Sunday, December 2, 2012

A Better Understanding of "Open Sky"

In the third section of Open Sky, Paul Virilio discusses the ways in which technology effects our physical being and then wraps up the book with a deeper look into the technological arena that is changing the world as we know it. While I enjoyed the book as a whole and loved the way it pushed the envelope with its existentialism, I particularly enjoyed the mind-bending topic in the chapter "From Sexual Perversion to Sexual Diversion".

While it is clear to me that technology effects our personal lives in many ways, the ways in which it effects personal, loving relationships bother me the most. In a world where not many things are personal anymore, it is heartbreaking to me that the sense of communication, passion, and connection once shared by physically having to be in the same place as one another is lost with the addition of the internet, telephones, etc. Conversations that once centered around long discussions complete with emotion, expression, and reaction are now reduced to a break up over the phone, a text message to get asked on a date, and a Facebook chat to cancel plans. After this chapter in the book, I see now that technology is also effecting the more passionate and physical sides of relationships as well.

Virilio explains the popularity of such things as internet dating, pornography sites, and (at the extreme), forms of "remote-control masturbation". I was shocked to learn of the different technology that enables people to feel "pleasure" from a distance. In a world where people crave and desire things quickly and instantly, there is now even an option to experience the happiness and pleasure that once had to come from a warm body from world and miles away. After reading - and discussing aloud with my friends - this concept was still difficult to wrap my head around. After some thought, I feel I have taken the position of being somewhat fearful of what technology could do to our culture, our traditions, our feelings, and our emotions. For someone who mourns the loss of handwritten letters and long calls on the phone, the idea of reducing such beautiful human acts of passion to a mere visit to a website scares me. This idea of "telesexual interactivity" as Virilio calls it threatens the past, present, and future of our race by changing the fabric that holds us together - personal connectivity.

As Virilio ends the book, he sums up the pages and pages of discussion on how technology can touch and shape every part of our world. After this reading, I believe it is our job as technology and media consumers to question and fear the onslaught of speed and info and machines. It is our job to dissect our changing world rather than simply sitting back and allowing it to wash over and consume us.

What are the ways in which you can become more educated about the technological world around you? What ways do you think you hold on to the connectedness of the past and what technologies are you willing to gain at the loss of ourselves?

Wednesday, November 28, 2012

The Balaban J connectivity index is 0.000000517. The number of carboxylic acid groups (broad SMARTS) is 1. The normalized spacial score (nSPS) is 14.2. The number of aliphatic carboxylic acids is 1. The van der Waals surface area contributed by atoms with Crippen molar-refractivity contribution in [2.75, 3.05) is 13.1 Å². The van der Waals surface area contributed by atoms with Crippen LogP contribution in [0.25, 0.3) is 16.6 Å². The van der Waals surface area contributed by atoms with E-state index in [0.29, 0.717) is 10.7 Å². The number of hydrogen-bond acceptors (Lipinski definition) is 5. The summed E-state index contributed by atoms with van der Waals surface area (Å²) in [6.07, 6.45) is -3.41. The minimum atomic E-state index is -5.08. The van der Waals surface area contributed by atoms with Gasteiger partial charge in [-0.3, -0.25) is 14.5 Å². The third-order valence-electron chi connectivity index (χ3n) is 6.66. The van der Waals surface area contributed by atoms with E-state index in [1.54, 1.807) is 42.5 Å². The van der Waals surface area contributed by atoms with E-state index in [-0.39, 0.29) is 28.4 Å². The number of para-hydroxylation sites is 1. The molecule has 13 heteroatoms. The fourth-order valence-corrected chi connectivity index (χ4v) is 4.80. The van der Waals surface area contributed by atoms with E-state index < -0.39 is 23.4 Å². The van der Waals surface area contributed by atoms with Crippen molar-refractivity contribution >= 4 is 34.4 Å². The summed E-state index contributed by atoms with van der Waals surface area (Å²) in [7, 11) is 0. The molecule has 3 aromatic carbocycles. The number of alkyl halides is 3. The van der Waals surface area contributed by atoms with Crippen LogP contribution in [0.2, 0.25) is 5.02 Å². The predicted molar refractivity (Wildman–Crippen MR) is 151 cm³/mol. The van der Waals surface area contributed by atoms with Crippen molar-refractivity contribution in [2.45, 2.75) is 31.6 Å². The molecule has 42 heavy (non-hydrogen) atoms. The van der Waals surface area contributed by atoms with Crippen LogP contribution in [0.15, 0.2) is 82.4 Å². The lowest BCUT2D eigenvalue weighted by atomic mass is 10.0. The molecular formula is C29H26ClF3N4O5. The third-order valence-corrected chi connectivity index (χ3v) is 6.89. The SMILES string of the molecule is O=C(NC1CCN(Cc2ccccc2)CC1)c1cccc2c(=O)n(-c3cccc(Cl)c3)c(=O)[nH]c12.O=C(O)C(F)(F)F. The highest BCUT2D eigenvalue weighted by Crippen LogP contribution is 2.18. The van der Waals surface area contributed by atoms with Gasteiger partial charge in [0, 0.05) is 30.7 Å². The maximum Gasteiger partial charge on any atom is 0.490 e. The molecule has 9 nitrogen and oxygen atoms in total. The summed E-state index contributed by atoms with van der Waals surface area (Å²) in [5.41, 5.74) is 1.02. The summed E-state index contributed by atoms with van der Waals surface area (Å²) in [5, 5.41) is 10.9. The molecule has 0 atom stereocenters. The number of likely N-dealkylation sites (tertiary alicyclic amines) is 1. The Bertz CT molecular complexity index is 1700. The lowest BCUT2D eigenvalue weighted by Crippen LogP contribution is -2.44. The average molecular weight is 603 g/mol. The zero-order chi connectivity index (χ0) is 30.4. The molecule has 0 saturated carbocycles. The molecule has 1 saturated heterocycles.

Diving Deeper: "Open Sky"

In continuing reading Paul Virilio's Open Sky, I have discovered more on his view on technology and the way it is shaping our world in more ways than you would think. The second portion of the book discusses many facets of technology but starts out with the idea of the way technology and new research would effect our bodies. In discussing "animates", or microscopic pieces of machinery that could be used to navigate the body and aid in disease recovery, he touches on the reduction in size of technology. The world, with all of its most recent advances, is taking a step back from other revolutions of size and space and is now focused on making all devices small and compact, increasing not only function but also efficiency.

Related to the downsize of technology, Virilio discusses our desire to "miniaturize the world", therefore creating an arena of life that knows no space or time because it is subject to internet, technology, and speedy communication. With this same idea, he questions whether a move to make all technology compact and instant actually improves us as humans or changes the very theories and concepts we live by. Advances like "animates" or other devices that can go inside the human body and improve them, or even make then better than they were biologically, begs the question of if we are trying too hard to blend technology with biology, as Virilio states.

With all of these ideas, he also discusses the ways in which our "life-size" world is in danger. If technology is not only advancing humans but also advancing travel and the idea of communication, then the real world that we live in no longer functions as it did. Virilio speaks to the gap that media creates in people making connections with each other that I often notice in my daily life. To me, it is sad to no longer receive hand written letters or enjoy a lengthy in person conversation. To me, it is impersonal to only receive text messages and emails as my main form of contact. While these methods are efficient and effective, I also wonder if we are in danger of losing ourselves to gain a world of technology that can supplement human contact.

Virilio goes on to discuss ideas of online dating, the small television screen making life speed up, and the future of super highways in France. While all the topics touched on are quite interesting and pose great questions, I can't help but think that the main concept to be taking away from his reading is how much technology will change us if we are willing to let it. By highlighting the ways it can effect us mentally, emotionally, physically, and psychologically, Virilio warns of the dangers that may accompany technology.